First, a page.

This morning I went through the home page of my web site and looked at the pictures accompanying its articles. I noticed that most of the pictures were of men, which is perhaps not surprising in a web site dedicated mostly to military and security issues. I asked myself how this could be balanced, who were the women who found themselves, even unintentionally, in the news during the last year, women who left an impression on me and whose pictures I would like to see on the site. Three pictures came to mind immediately and I decided to dedicate this article to them.
Assistant Chief Constable Ahuva Tomer, God rest her soul, served, was promoted and succeeded in a typically masculine organisation – the Israeli police. In her last role she was the commander of Haifa’s police station, the largest police station in Israel. During her service with the police Tomer was suspended for five years due to false allegations of receiving payments dishonestly. She returned to service with the police after she was cleared of any wrongdoing. When the great fire erupted in the forests of Mount Carmel, she went out on the mountain to command police activities in the area but her vehicle became trapped in the flames. She was badly burnt and passed away a few days later. The great fire, which also claimed the lives of dozens of fire fighters, exposed decades of neglect in Israel’s preparedness to combat fires of this magnitude and the Israeli government has already started taking steps to remedy the situation.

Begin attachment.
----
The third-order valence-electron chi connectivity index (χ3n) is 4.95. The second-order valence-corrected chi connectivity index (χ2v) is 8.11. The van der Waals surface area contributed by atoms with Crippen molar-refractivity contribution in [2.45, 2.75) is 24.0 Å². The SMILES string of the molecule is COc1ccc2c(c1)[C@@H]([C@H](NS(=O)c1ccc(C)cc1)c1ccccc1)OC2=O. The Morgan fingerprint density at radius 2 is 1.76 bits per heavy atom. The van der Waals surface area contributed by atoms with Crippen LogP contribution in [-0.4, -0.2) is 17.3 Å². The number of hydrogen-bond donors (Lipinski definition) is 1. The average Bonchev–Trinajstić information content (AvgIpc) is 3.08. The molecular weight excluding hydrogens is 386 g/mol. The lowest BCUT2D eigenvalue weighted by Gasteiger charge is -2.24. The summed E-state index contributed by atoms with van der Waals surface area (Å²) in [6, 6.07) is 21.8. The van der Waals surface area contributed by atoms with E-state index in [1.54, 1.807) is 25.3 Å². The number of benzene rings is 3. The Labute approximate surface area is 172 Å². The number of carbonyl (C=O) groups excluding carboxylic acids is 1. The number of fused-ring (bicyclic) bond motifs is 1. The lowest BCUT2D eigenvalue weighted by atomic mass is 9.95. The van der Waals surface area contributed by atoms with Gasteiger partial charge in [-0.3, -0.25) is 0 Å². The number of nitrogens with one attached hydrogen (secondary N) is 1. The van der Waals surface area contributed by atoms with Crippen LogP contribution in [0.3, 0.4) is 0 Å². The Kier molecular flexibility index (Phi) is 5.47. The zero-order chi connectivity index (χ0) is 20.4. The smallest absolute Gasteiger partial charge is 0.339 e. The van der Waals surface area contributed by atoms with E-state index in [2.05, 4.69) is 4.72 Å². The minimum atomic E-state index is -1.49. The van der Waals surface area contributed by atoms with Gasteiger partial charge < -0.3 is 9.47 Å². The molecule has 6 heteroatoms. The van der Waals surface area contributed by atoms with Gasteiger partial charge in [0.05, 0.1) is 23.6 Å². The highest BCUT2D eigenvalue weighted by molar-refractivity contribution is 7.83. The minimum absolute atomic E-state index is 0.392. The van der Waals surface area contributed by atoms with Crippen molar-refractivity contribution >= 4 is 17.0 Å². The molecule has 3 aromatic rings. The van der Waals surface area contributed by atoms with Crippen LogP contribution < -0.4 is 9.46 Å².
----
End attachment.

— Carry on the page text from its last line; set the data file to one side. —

Lee Zeituni, God rest her soul, was a Pilates instructor who went out one morning for her day’s work. As she crossed a street at a zebra crossing a powerful vehicle emerged suddenly, driven wildly. It hit her and killed her. The two occupants of the vehicle escaped from the site of the accident and within hours were, together with their families, on a flight to Paris. There is only a slim chance that France will extradite Lee Zeituni’s murderers to Israel, and it is highly unlikely that they will ever set foot on its soil again. Her friends rallied to action and are making great efforts in trying to bring them to justice, either in Israel or in France. May her death be a turning point in the forgiving Israeli attitude shown in the past towards wildly driven 4X4 vehicles on the roads and beaches of Israel.
Tamar Fogel, may she live a long life, returned home at a late hour from her youth movement activity to discover that her father, mother, two brothers and baby sister were slaughtered by human beasts. Two other brothers were miraculously saved after the two murderers, who came from a nearby Palestinian village, did not spot them. Tragic events of this magnitude tend to bring out in people strengths they did not know they possessed and shape their futures in ways they never predicted. Although I do not share her religious beliefs and ideological views, I am full of admiration to the strength she demonstrated faced with such a tragedy when she was only twelve years old, and to her activities in support of the prisoner Jonathan Pollard. I have no doubt that in the future we will hear a lot about Tamar Fogel.